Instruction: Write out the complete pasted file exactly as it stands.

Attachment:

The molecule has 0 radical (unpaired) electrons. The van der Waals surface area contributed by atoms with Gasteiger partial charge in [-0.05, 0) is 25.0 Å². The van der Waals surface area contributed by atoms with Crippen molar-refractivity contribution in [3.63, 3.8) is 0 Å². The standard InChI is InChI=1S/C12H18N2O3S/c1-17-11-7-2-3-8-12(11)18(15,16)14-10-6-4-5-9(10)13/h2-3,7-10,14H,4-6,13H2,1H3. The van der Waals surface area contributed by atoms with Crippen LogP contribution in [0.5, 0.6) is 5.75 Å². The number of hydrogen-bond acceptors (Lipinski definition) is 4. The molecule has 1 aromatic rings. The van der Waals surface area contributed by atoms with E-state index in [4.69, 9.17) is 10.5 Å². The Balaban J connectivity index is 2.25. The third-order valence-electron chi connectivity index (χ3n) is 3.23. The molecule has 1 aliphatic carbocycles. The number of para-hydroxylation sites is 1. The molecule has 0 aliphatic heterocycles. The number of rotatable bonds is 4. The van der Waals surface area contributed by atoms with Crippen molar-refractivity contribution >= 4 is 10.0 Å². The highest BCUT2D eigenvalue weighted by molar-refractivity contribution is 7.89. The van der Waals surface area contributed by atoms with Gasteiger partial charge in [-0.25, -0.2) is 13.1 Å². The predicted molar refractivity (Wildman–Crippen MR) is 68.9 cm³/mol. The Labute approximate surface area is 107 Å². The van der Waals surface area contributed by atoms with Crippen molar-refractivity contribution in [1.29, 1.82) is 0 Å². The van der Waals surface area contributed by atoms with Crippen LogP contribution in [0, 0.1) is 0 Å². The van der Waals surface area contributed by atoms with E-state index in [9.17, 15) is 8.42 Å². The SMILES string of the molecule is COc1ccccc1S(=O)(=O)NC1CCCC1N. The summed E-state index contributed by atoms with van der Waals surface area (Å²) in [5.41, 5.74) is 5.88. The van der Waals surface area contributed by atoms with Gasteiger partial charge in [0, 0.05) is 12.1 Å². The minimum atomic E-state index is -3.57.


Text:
The molecule has 0 radical (unpaired) electrons. The van der Waals surface area contributed by atoms with Gasteiger partial charge in [-0.05, 0) is 25.0 Å². The van der Waals surface area contributed by atoms with Crippen molar-refractivity contribution in [3.63, 3.8) is 0 Å². The standard InChI is InChI=1S/C12H18N2O3S/c1-17-11-7-2-3-8-12(11)18(15,16)14-10-6-4-5-9(10)13/h2-3,7-10,14H,4-6,13H2,1H3. The van der Waals surface area contributed by atoms with Crippen LogP contribution in [0.5, 0.6) is 5.75 Å². The number of hydrogen-bond acceptors (Lipinski definition) is 4. The molecule has 1 aromatic rings. The van der Waals surface area contributed by atoms with E-state index in [4.69, 9.17) is 10.5 Å². The Balaban J connectivity index is 2.25. The third-order valence-electron chi connectivity index (χ3n) is 3.23. The molecule has 1 aliphatic carbocycles. The number of para-hydroxylation sites is 1. The molecule has 0 aliphatic heterocycles. The number of rotatable bonds is 4. The van der Waals surface area contributed by atoms with Crippen molar-refractivity contribution >= 4 is 10.0 Å². The highest BCUT2D eigenvalue weighted by molar-refractivity contribution is 7.89. The van der Waals surface area contributed by atoms with Gasteiger partial charge in [-0.25, -0.2) is 13.1 Å². The predicted molar refractivity (Wildman–Crippen MR) is 68.9 cm³/mol. The Labute approximate surface area is 107 Å². The van der Waals surface area contributed by atoms with Crippen molar-refractivity contribution in [1.29, 1.82) is 0 Å². The van der Waals surface area contributed by atoms with Crippen LogP contribution in [0, 0.1) is 0 Å². The van der Waals surface area contributed by atoms with E-state index in [9.17, 15) is 8.42 Å². The SMILES string of the molecule is COc1ccccc1S(=O)(=O)NC1CCCC1N. The summed E-state index contributed by atoms with van der Waals surface area (Å²) in [5.41, 5.74) is 5.88. The van der Waals surface area contributed by atoms with Gasteiger partial charge in [0, 0.05) is 12.1 Å². The minimum atomic E-state index is -3.57.